Financial stocks had a field day last Tuesday after JP Morgan Chase (JPM) announced that the Federal Reserve had given it clearance to increase its dividends by 20% (from 25 cents to 30 cents) and buy back $15 billion in shares, with up to $12 billion approved for 2012, and $3 billion for the first quarter of 2013.
The Federal Reserve had intended to release the results of its latest stress test on Thursday after market close but, once JP Morgan broke the news, they were forced to reveal their standings. The Fed “tested” 19 financial institutions on their abilities to weather a hypothetical drop in housing prices of over 20%, a rise in unemployment to 13%, and a more than 50% landslide in the Dow Jones Industrial Average, looking primarily at its high quality capital compared to its risk weighted assets. Passing marks meant that the bank had a Tier 1 common capital ratio of more than 5% and could start increasing its dividends and also start to buy back shares. Four missed the mark, including Citigroup (C).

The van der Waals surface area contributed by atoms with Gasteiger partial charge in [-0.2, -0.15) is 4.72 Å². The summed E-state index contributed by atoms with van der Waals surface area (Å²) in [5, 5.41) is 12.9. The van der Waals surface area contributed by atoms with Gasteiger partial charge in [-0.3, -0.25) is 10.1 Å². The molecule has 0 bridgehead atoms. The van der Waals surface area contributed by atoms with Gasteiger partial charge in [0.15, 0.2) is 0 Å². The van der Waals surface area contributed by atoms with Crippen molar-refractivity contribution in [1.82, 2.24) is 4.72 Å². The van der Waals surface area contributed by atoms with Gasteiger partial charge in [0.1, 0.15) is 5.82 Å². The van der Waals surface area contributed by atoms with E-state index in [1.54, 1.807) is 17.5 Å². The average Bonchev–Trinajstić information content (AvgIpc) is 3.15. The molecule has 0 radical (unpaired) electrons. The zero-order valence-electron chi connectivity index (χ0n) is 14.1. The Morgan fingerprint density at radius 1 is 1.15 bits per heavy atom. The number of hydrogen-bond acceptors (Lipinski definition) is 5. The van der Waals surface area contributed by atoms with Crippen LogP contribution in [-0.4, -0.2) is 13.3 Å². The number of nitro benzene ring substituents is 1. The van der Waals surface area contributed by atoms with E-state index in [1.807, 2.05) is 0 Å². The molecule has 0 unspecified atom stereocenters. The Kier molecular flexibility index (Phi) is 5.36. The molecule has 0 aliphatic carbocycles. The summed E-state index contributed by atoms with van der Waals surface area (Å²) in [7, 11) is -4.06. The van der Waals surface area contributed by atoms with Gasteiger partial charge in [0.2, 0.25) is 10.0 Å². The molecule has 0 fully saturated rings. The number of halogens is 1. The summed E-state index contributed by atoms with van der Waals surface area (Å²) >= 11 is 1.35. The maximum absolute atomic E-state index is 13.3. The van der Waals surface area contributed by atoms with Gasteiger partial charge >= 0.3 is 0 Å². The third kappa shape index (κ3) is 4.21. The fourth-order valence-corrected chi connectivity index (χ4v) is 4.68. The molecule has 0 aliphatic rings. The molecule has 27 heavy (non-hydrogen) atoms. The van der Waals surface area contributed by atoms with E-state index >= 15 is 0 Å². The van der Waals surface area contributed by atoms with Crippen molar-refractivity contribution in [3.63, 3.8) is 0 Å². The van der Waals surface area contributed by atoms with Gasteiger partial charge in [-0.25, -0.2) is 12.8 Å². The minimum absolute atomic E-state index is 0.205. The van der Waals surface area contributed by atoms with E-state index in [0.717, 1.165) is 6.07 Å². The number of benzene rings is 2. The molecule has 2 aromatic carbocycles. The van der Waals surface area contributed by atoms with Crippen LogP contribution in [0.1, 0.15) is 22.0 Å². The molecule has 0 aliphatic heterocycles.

JP Morgan said it was a “misunderstanding” that prompted the early release, but accidental or not, the effect was undeniable. Its shares went up over 7% by the end of trading Tuesday – and the increase has held. JP Morgan was trading at $40.54 when the markets closed on March 12, the day before the company’s big announcement; by the close of trading on the 15th, that number had increased to $44.70 a share – representing a total increase of over 10% – and there is no reason to think that it won’t continue to rise in price.To continue reading, click here.